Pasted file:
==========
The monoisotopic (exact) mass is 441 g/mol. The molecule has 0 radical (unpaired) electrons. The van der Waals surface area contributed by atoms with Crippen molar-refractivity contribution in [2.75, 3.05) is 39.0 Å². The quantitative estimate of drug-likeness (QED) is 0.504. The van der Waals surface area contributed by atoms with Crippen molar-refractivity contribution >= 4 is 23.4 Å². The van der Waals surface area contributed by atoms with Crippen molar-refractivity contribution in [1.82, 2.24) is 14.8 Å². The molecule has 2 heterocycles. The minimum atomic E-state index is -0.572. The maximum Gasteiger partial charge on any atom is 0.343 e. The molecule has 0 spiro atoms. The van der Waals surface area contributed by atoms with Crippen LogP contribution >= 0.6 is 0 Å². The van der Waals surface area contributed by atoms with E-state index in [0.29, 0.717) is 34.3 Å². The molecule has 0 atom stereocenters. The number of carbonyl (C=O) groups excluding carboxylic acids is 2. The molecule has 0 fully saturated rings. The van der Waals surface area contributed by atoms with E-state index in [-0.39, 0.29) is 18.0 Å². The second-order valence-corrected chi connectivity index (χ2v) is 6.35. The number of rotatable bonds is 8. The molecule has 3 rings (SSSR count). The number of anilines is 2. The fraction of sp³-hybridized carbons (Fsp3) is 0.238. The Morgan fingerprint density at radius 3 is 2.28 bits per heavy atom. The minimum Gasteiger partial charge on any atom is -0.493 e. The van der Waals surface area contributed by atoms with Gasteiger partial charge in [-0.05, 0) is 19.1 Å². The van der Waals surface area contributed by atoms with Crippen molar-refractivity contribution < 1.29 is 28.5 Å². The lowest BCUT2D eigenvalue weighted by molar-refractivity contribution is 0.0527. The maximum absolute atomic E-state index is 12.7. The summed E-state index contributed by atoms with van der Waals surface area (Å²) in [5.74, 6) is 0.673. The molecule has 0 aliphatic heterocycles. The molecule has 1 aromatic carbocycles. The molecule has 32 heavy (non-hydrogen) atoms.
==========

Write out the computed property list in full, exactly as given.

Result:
The monoisotopic (exact) mass is 441 g/mol. The molecule has 0 radical (unpaired) electrons. The van der Waals surface area contributed by atoms with Crippen molar-refractivity contribution in [2.75, 3.05) is 39.0 Å². The quantitative estimate of drug-likeness (QED) is 0.504. The van der Waals surface area contributed by atoms with Crippen molar-refractivity contribution >= 4 is 23.4 Å². The van der Waals surface area contributed by atoms with Crippen molar-refractivity contribution in [1.82, 2.24) is 14.8 Å². The molecule has 2 heterocycles. The minimum atomic E-state index is -0.572. The maximum Gasteiger partial charge on any atom is 0.343 e. The molecule has 0 spiro atoms. The van der Waals surface area contributed by atoms with Crippen LogP contribution >= 0.6 is 0 Å². The van der Waals surface area contributed by atoms with E-state index in [0.29, 0.717) is 34.3 Å². The molecule has 0 atom stereocenters. The number of carbonyl (C=O) groups excluding carboxylic acids is 2. The molecule has 0 fully saturated rings. The van der Waals surface area contributed by atoms with E-state index in [-0.39, 0.29) is 18.0 Å². The second-order valence-corrected chi connectivity index (χ2v) is 6.35. The number of rotatable bonds is 8. The molecule has 3 rings (SSSR count). The number of anilines is 2. The fraction of sp³-hybridized carbons (Fsp3) is 0.238. The Morgan fingerprint density at radius 3 is 2.28 bits per heavy atom. The minimum Gasteiger partial charge on any atom is -0.493 e. The van der Waals surface area contributed by atoms with Gasteiger partial charge in [-0.05, 0) is 19.1 Å². The van der Waals surface area contributed by atoms with Crippen molar-refractivity contribution < 1.29 is 28.5 Å². The lowest BCUT2D eigenvalue weighted by molar-refractivity contribution is 0.0527. The maximum absolute atomic E-state index is 12.7. The summed E-state index contributed by atoms with van der Waals surface area (Å²) in [5.74, 6) is 0.673. The molecule has 0 aliphatic heterocycles. The molecule has 1 aromatic carbocycles. The molecule has 32 heavy (non-hydrogen) atoms.